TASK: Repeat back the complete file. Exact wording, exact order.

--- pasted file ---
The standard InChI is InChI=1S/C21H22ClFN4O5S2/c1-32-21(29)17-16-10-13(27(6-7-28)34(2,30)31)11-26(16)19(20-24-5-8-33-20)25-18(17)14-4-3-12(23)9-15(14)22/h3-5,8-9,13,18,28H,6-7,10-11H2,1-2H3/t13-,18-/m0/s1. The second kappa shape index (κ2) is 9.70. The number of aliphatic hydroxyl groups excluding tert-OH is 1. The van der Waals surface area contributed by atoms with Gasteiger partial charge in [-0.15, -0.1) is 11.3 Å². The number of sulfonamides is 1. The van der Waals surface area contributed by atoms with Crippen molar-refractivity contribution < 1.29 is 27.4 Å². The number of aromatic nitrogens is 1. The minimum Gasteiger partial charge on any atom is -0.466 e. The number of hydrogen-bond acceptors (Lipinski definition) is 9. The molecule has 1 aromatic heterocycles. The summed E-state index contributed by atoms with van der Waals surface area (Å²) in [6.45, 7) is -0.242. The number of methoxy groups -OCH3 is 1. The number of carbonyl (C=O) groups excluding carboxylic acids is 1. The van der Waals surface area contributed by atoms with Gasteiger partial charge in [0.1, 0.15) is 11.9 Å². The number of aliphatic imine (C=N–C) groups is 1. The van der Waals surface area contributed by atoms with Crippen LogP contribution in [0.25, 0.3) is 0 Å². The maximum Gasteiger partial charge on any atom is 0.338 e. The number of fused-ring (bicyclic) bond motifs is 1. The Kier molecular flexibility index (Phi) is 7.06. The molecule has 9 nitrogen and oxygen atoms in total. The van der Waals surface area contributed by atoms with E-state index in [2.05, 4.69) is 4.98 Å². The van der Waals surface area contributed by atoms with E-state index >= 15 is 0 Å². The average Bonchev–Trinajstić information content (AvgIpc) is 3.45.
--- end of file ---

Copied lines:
The standard InChI is InChI=1S/C21H22ClFN4O5S2/c1-32-21(29)17-16-10-13(27(6-7-28)34(2,30)31)11-26(16)19(20-24-5-8-33-20)25-18(17)14-4-3-12(23)9-15(14)22/h3-5,8-9,13,18,28H,6-7,10-11H2,1-2H3/t13-,18-/m0/s1. The second kappa shape index (κ2) is 9.70. The number of aliphatic hydroxyl groups excluding tert-OH is 1. The van der Waals surface area contributed by atoms with Gasteiger partial charge in [-0.15, -0.1) is 11.3 Å². The number of sulfonamides is 1. The van der Waals surface area contributed by atoms with Crippen molar-refractivity contribution < 1.29 is 27.4 Å². The number of aromatic nitrogens is 1. The minimum Gasteiger partial charge on any atom is -0.466 e. The number of hydrogen-bond acceptors (Lipinski definition) is 9. The molecule has 1 aromatic heterocycles. The summed E-state index contributed by atoms with van der Waals surface area (Å²) in [6.45, 7) is -0.242. The number of methoxy groups -OCH3 is 1. The number of carbonyl (C=O) groups excluding carboxylic acids is 1. The van der Waals surface area contributed by atoms with Gasteiger partial charge in [0.1, 0.15) is 11.9 Å². The number of aliphatic imine (C=N–C) groups is 1. The van der Waals surface area contributed by atoms with Crippen LogP contribution in [0.25, 0.3) is 0 Å². The maximum Gasteiger partial charge on any atom is 0.338 e. The number of fused-ring (bicyclic) bond motifs is 1. The Kier molecular flexibility index (Phi) is 7.06. The molecule has 9 nitrogen and oxygen atoms in total. The van der Waals surface area contributed by atoms with E-state index in [2.05, 4.69) is 4.98 Å². The van der Waals surface area contributed by atoms with E-state index >= 15 is 0 Å². The average Bonchev–Trinajstić information content (AvgIpc) is 3.45.